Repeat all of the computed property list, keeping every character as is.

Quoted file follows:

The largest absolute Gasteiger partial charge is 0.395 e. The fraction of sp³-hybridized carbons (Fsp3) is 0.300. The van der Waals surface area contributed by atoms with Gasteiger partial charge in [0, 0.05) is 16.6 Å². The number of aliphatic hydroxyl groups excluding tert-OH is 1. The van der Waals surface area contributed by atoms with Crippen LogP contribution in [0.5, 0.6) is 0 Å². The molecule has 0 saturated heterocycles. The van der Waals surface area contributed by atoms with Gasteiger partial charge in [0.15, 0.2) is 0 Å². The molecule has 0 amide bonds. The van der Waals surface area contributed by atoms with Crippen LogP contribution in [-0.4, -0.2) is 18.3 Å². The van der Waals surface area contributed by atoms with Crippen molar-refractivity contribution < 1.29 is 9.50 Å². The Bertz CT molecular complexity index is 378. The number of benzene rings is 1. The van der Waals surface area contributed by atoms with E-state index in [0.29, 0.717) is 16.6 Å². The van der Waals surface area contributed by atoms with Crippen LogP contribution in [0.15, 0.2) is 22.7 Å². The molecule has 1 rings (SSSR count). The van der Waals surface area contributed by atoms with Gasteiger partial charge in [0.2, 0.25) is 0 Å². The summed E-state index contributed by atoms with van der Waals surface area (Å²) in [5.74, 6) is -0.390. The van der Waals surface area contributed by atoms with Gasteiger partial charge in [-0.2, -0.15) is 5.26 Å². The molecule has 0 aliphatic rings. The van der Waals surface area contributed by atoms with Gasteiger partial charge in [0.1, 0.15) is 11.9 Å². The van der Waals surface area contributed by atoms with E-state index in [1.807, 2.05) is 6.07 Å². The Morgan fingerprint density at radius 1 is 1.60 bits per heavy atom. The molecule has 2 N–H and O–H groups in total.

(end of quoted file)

The largest absolute Gasteiger partial charge is 0.395 e. The fraction of sp³-hybridized carbons (Fsp3) is 0.300. The van der Waals surface area contributed by atoms with Gasteiger partial charge in [0, 0.05) is 16.6 Å². The number of aliphatic hydroxyl groups excluding tert-OH is 1. The van der Waals surface area contributed by atoms with Crippen LogP contribution in [0.5, 0.6) is 0 Å². The molecule has 0 saturated heterocycles. The van der Waals surface area contributed by atoms with Gasteiger partial charge in [0.15, 0.2) is 0 Å². The molecule has 0 amide bonds. The van der Waals surface area contributed by atoms with Crippen LogP contribution in [-0.4, -0.2) is 18.3 Å². The van der Waals surface area contributed by atoms with Crippen molar-refractivity contribution < 1.29 is 9.50 Å². The Bertz CT molecular complexity index is 378. The number of benzene rings is 1. The van der Waals surface area contributed by atoms with E-state index in [0.29, 0.717) is 16.6 Å². The van der Waals surface area contributed by atoms with Crippen LogP contribution in [0.15, 0.2) is 22.7 Å². The molecule has 1 rings (SSSR count). The van der Waals surface area contributed by atoms with Gasteiger partial charge in [0.2, 0.25) is 0 Å². The summed E-state index contributed by atoms with van der Waals surface area (Å²) in [5.74, 6) is -0.390. The van der Waals surface area contributed by atoms with Gasteiger partial charge in [-0.2, -0.15) is 5.26 Å². The molecule has 0 aliphatic rings. The van der Waals surface area contributed by atoms with Gasteiger partial charge in [0.1, 0.15) is 11.9 Å². The van der Waals surface area contributed by atoms with E-state index in [1.807, 2.05) is 6.07 Å². The Morgan fingerprint density at radius 1 is 1.60 bits per heavy atom. The molecule has 2 N–H and O–H groups in total.